Posted on March 4, 2013 at 9:13 AM
MOSCOW—A Swiss theater director said Monday that Russian immigration officials, Cossacks, and several police officers barged into a Moscow theater in a bungled attempt to stop his play re-enacting the trial of punk band Pussy Riot.
Milo Rau said the officials interrupted the play at the Sakharov Center on Sunday and demanded to check his documents. They were soon followed by a group of irate Cossacks—people who claim to be descended from a once-feared Tsarist-era paramilitary group—who said they were offended by the play, and by several police officers.
The raid quickly petered out, however, when it turned out Rau’s visa was in order. The warrant they used also had a wrong address on it, Rau said.
“My impression was that they had absolutely no plan—they just wanted to interrupt it and helplessly searched for a reason,” Rau said Monday. “It was more Kafka than Stalin.”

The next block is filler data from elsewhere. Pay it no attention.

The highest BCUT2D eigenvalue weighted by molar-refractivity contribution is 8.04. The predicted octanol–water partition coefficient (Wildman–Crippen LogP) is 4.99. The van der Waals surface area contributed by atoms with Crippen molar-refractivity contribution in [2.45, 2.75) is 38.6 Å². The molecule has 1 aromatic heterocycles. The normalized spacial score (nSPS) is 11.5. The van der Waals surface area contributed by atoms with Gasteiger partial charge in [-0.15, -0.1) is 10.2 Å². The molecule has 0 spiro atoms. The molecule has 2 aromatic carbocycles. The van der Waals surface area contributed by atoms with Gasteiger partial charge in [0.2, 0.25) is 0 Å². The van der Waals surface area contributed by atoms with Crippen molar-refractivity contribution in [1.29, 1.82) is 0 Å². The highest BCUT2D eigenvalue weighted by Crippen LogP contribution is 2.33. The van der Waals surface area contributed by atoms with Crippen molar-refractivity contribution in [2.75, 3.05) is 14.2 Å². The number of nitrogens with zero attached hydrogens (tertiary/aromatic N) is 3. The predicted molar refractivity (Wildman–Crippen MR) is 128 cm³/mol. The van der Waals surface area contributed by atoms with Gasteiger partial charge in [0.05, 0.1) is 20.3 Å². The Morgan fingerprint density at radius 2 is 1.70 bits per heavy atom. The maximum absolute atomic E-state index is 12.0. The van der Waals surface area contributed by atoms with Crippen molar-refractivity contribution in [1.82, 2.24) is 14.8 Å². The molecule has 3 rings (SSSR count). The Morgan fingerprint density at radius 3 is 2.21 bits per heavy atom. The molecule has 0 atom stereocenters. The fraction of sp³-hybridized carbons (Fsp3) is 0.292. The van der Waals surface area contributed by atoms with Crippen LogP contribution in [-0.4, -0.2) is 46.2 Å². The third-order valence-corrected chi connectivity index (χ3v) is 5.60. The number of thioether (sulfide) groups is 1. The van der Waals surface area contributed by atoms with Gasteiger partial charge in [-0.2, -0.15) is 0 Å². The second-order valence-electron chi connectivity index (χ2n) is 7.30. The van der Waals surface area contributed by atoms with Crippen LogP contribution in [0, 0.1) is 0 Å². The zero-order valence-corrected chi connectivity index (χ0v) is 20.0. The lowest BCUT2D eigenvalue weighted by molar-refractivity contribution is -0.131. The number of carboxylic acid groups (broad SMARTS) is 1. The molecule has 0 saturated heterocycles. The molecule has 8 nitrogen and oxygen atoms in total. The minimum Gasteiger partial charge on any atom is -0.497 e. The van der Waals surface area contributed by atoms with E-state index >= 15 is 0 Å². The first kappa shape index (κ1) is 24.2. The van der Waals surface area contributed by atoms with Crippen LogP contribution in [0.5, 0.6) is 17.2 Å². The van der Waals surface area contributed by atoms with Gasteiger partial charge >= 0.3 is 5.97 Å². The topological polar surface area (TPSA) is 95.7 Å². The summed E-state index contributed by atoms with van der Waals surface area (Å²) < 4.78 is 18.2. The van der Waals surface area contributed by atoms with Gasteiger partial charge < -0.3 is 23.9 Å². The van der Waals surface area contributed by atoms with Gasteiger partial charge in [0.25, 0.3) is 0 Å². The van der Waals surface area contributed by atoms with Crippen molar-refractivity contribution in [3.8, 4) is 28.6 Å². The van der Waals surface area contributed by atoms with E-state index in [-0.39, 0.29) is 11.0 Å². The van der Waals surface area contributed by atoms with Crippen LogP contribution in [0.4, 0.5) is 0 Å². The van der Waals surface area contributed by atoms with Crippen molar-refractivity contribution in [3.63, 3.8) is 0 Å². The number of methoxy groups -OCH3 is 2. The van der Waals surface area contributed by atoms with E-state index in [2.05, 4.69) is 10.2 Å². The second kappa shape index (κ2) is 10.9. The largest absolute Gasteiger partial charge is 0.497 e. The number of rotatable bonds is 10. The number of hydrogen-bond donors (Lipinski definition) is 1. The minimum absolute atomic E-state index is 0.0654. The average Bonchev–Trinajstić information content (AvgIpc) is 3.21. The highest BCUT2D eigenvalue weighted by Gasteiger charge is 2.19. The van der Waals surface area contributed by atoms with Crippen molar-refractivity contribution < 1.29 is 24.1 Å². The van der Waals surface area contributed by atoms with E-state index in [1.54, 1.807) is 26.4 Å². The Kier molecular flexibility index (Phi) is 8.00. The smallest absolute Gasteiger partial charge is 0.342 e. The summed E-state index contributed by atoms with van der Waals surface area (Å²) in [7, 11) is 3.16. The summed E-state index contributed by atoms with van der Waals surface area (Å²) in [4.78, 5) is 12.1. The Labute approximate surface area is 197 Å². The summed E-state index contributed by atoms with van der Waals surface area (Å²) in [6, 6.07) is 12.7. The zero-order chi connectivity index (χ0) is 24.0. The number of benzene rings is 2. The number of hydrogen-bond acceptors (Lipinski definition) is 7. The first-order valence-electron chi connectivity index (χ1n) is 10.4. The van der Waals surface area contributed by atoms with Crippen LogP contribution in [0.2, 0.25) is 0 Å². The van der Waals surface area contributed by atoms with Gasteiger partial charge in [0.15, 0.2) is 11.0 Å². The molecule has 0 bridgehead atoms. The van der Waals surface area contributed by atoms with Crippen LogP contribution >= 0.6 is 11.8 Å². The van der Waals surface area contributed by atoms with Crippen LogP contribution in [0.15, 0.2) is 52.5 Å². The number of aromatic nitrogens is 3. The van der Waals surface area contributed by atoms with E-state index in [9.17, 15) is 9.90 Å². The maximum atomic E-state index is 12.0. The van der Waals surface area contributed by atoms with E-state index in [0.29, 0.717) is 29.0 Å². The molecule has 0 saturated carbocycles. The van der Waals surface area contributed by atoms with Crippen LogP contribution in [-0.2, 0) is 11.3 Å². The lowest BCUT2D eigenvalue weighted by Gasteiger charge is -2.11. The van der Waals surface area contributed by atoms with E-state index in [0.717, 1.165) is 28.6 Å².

Russian news agencies on Sunday quoted senior officials from the Federal Migration Service as saying that the point of the raid was to warn Rau that he was not allowed to work in Russia on a business visa that he had. Officials, however, said that they were not planning to fine or prosecute the director.
Moscow police said in a statement late Sunday that police officers were at the Sakharov Center to ensure law and order but did not witness any disturbances.
Rau was directing a three-day reenactment of trials against Russian artists, including Pussy Riot, who staged an impromptu anti-Putin protest in Moscow’s main cathedral last year.
Three band members were sentenced to two years in prison for “hooliganism.” Their trial, which drew worldwide outrage and widespread condemnation from rights groups, did not allow their defense to call most of its witnesses and included medieval Orthodox Christian liturgical texts as evidence.
Yekaterina Samutsevich, a band member who was later released on appeal, participated in Sunday’s re-enactment. A court on Monday rejected a plea of another band member, Maria Alekhina, who was appealing a January court decision which turned down her application to defer her sentence until her preschool-age son becomes a teenager.